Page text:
— Gentleman Tim

 

1903 Outpost Drive

29 Jul

The spectacular art deco home of Dolores Del Rio

July 29, 1936

By Reine Davies

Hollywood Parade
Los Angeles Times

Dolores Del Rio and Cedric Gibbons, those inveterate Sunday-at-homers, were again delightfully at home last Sunday with a party of intimate friends.

Beginning with luncheon served in the attractive poolside pavilion, the afternoon was devoted to tennis and swimming, with refreshing interludes at the cocktail oasis. And in the party were the Manuel Reachis, Connie Bennett and Gilbert Roland, Virginia Bruce, Dr. Carl Voelimuller, Lili Damita and Errol Flynn, Irene and Elliot Gibbons, Fay Wray, Willis Goldbeck, the Lewis Milestones, and Elizabeth Allen.

— Gentleman Tim

 

Olivia and Errol – “No Trivial Matter”

28 Jul

Saddened by the passing recently of Olivia de Havilland, though thought I’d share an excerpt from her obituary in Variety which reveals the real gravity of her bond with Errol, which was clearly no trivial matter, feelings she no doubt took to her grave …

‘Warners screen-tested her with a promising young actor, Errol Flynn, and co-starred them in the 1935 “Captain Blood,” the first of a series of swashbucklers for the two. The most popular of these was the first Technicolor version of “The Adventures of Robin Hood” in 1938, but there were also “The Charge of the Light Brigade” (1936), “The Private Lives of Elizabeth and Essex” (1939) and “They Died With Their Boots On” (1941).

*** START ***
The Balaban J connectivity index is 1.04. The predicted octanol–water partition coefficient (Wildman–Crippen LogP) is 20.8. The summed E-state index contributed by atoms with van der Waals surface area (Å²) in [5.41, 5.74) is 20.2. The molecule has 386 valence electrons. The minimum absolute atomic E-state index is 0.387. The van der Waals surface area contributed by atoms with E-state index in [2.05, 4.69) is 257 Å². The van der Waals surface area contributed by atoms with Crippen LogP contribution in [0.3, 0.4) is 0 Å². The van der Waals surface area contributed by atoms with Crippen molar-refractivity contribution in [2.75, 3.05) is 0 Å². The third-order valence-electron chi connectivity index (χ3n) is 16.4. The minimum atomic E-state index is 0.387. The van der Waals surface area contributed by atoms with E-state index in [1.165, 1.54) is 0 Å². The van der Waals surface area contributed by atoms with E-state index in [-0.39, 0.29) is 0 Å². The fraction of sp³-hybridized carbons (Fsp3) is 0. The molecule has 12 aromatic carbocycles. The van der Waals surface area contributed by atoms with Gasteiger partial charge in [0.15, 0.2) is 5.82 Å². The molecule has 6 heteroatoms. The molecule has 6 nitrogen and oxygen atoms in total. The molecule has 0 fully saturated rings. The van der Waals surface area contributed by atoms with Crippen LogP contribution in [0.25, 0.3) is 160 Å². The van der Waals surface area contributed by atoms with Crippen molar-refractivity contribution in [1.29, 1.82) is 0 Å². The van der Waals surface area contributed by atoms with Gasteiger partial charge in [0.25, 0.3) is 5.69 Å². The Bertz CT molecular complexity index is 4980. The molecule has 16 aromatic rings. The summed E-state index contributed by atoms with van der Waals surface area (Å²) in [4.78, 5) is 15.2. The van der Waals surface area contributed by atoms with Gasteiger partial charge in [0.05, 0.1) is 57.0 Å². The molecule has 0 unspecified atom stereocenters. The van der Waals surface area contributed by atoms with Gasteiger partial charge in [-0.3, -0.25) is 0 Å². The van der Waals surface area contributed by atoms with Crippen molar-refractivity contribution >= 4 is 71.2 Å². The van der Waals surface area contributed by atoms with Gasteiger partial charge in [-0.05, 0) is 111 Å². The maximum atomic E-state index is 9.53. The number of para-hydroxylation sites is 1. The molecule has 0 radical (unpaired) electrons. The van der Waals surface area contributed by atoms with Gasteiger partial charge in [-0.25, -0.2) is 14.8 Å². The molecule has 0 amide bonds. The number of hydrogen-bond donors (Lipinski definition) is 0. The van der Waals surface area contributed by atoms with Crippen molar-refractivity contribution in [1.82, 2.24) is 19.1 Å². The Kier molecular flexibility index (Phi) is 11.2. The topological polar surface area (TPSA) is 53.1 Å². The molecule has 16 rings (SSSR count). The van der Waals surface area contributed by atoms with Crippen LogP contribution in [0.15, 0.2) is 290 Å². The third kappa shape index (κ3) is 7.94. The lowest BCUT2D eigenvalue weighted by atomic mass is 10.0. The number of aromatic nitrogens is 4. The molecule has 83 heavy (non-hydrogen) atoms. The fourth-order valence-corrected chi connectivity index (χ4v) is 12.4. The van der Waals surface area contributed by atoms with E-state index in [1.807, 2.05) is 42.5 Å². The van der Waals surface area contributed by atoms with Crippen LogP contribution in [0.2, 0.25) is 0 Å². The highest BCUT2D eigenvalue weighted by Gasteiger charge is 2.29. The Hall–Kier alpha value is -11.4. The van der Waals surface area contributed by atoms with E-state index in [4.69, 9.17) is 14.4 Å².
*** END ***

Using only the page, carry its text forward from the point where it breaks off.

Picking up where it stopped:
The chemistry between the two spawned years of rumors on the pair’s relationship, culminating in Flynn’s declaration of his love for de Havilland in his autobiography. De Havilland admitted to her attraction to Flynn in an interview to the Independent in 2009 but said she never allowed the pursuit to go further than the screen because of Flynn’s marriage with actress Lili Damita.

“What I felt for Errol Flynn was not a trivial matter at all. I felt terribly attracted to him. And do you know, I still feel it,” de Havilland said.’

Her full obituary can be read here:
Olivia de Havilland, ‘Gone With the Wind’ Star, Dies at 104

— Philip

 
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Another passing of note…

28 Jul

“Actor Ian Holm died June 19 at the age of 88, according to a statement from his agent. Holm had a long and varied acting career that saw him cast as a slew of characters, including Bilbo Baggins in the “Lord of the Rings” movie trilogy, Ash in Ridley Scott’s “Alien” and athletics coach Sam Mussabini in the 1981 movie “Chariots of Fire,” a performance for which he was nominated for an Oscar.”